Ah this iconic turquoise and orange pointed roof and the best breakfast in town. That familiarity when you find one along the way traveling somewhere else and you know you’re going to have a good meal. America’s last Howard Johnson—a 7,500-square-foot bungalow that’s been sitting off Lake George, Route 9 in New York for nearly 70 years—closed its doors only last June.
It had over 60 locations in the early 1980s, many of them here in New Jersey, but the last known store closed in 2009. Beefsteak Charlie’s was a fun and reliable place to eat. I tried to win people over by giving them what they wanted: plenty of good, simple food and drink at a reasonable price.
One of the most popular Mexican food chains ever, Chi-Chi’s has found its way into the hearts of America with its famous Cancun enchiladas, sweet corn cake and twice grilled burritos.
On the weekend of September 18, 2004, Chi-Chi’s closed all 65 of its remaining restaurants. There are still Facebook pages dedicated to bringing back Chi Chi.
Kenny Rogers Roasters
Founded by the singer, his restaurants bearing his name were legendary. The chicken strips were addictive. Even Kramer on Seinfeld became addicted to it. The only complaint about the chain? Continuous playback of the star’s music over and over again in all its locations. Now the chain is only found in parts of Asia and the United Arab Emirates.
Steak and beer
Who can forget the herb-grilled signature prime rib, Kensington club, New York strip, filet mignon, Hawaiian chicken, and spicy grilled chicken pasta? The restaurant features an unlimited salad bar or a choice of soup with most entrees on the dinner menu. Complimentary beverage refills and honey-wheat bread also appeared.
At one time, there were 8 to 10 Sambus sites in New Jersey, mostly in South Jersey. Although the name is taken from parts of the names of its founders, the series soon found itself linked to the popular book, The Little Black Sambo Story. The owners ran with this, decorating the walls of restaurants with scenes from the book. The restaurant went bankrupt in 1981 and took with it its New Jersey locations.
The relaxed atmosphere, peanut husks on the floor, and simple inexpensive fare are what made the Ground Round such a sensation. We’ll always remember them projecting silent movies and cartoons on a big screen, mascot named Bingo the Clown, and passing those famous peanuts. Although there is a refurbished version in many states across the country, unfortunately, New Jersey is not one of them.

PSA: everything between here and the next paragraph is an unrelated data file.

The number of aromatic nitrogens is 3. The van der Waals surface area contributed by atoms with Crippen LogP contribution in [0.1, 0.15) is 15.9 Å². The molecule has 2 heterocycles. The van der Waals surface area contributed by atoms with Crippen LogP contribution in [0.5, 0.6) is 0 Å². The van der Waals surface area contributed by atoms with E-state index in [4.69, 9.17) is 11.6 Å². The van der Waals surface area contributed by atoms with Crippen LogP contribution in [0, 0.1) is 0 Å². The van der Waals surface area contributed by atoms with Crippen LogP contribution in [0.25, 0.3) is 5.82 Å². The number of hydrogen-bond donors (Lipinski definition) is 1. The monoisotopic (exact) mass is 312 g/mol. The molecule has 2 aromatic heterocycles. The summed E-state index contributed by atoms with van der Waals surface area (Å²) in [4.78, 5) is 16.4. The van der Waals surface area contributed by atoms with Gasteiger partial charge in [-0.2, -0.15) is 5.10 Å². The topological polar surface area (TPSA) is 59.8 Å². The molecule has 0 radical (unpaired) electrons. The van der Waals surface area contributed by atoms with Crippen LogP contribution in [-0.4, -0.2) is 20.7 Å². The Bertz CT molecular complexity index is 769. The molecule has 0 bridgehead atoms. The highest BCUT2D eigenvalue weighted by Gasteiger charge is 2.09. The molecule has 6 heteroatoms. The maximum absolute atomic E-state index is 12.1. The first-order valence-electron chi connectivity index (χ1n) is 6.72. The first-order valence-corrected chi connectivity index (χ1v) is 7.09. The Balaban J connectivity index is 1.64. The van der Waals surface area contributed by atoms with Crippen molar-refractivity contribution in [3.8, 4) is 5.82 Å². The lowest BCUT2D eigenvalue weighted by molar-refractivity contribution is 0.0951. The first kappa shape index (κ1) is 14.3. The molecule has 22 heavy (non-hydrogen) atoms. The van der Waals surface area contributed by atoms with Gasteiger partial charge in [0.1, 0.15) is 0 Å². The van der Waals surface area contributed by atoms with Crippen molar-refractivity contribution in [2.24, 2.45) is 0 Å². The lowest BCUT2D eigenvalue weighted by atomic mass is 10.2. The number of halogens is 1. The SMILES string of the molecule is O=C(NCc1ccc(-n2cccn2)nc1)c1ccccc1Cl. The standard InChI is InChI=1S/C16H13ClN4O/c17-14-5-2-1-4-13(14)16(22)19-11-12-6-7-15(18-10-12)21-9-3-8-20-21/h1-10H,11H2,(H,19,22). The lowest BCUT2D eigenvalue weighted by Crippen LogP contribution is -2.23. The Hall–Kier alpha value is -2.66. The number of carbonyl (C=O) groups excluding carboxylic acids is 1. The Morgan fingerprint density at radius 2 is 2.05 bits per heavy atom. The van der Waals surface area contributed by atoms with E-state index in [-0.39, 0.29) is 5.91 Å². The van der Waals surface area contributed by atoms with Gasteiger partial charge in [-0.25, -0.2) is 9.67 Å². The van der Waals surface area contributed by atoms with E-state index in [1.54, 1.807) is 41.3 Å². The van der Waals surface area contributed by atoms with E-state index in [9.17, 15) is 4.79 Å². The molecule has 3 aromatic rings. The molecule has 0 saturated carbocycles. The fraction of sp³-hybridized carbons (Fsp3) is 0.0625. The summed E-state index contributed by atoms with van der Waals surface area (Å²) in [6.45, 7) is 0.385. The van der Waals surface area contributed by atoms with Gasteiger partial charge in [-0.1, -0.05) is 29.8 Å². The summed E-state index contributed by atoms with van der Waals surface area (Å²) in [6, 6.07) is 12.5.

NJ Greasy Tony’s was originally a joint in Tucson, Arizona, near Rutgers University-New Brunswick. Tony Dahni is best known for his cheese steak subs and Italian sausage. Many Rutgers University students remember the famous slogan “There is no charge for excess fat.” Owner Tony Giorgani’s specialty was the “Trashcan,” a RU fat sandwich containing the items that just so happened to be there at that very moment.
Now only in about 10 locations in some of the US flying over the states as well as in the UAE, Bennigan’s was once home to the great food and fun of many New Jerseyans. With an Irish pub theme, Bennigan’s was the place to be if you just want good prices, casual dining and a fun night out with family or a couple of friends.
Famous for hamburgers such as Sirloiner, which was made with sirloin (and was originally a staple at Tops Drive Inn), Jumbo Gino, which was very similar to Whopper and Gino Giant, which earlier and later also had the exclusive distribution rights to Kentucky Fried Chicken.
Burger Chef was a great alternative to the fast food hamburger craze. In fact, New Jersey in particular loved burger chefs. They were famous for giving McDonald’s a serious run for their money. Best known for their Big Shef and Super Shef hamburgers, they went out of business in 1996, but no one remembers exactly when the New Jersey location last closed.
The opinions expressed in the above post are those of New Jersey 101.5 talk show host Judi Franco only.
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New Jersey License Plate Designs Through the Years
NJ’s Route 22 circa 1984 – Did you recognize these companies?
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